But quite possibly in some courses it would be well to offer an alternative. We might be allowed either to answer a given set of questions, or to write on some topic covering a large part of the work. Such a plan as Professor Palmer's is, we hope, the small end of the wedge which may split to pieces our present examination and marking system.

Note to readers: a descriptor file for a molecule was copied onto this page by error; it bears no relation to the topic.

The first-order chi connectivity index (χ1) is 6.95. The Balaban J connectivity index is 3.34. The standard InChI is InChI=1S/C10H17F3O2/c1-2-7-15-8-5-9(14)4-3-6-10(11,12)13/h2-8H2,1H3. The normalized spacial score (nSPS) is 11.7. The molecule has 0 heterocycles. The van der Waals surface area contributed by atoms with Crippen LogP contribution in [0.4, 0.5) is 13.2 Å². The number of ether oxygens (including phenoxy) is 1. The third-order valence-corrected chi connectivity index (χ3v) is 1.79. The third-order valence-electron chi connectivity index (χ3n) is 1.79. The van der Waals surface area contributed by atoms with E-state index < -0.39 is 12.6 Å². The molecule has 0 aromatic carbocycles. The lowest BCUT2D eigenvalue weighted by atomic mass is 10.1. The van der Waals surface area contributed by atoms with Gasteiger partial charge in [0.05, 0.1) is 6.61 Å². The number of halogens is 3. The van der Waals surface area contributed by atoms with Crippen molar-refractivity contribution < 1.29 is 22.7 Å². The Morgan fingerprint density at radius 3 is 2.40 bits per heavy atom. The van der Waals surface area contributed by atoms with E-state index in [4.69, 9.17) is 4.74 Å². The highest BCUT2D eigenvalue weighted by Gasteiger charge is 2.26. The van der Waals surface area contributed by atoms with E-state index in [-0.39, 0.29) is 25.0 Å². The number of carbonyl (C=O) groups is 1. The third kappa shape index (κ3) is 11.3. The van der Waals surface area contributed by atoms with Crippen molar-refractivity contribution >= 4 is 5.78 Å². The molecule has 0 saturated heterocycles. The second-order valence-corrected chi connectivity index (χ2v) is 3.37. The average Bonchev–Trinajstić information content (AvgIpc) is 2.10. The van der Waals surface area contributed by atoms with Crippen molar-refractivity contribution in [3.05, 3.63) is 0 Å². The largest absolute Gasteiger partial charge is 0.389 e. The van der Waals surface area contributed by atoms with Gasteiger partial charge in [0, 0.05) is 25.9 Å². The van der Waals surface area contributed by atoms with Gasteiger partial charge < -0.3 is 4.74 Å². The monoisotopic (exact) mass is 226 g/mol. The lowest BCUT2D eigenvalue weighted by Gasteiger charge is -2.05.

In Philosophy IV Professor Palmer has taken up a new and seemingly good scheme for the final examination. He has proposed a thesis subject which will cover all the year's work. The members of the section are to write out the thesis in the examination room, after getting matter for it during the rest of the course. Such a plan is necessarily better for a philosophical examination than for many other kinds; but still we would like to see it more commonly adopted. For in the ordinary examination, without showing that you have any connected idea of your work, you have barely time to jot down a few ideas on a number of disjointed questions. On the other hand, in answering but few questions, or even one very comprehensive one, you can show not only a knowledge of details, but a broad comprehension of what has been treated. A thesis then is often the fairest test, both of ability and of work done.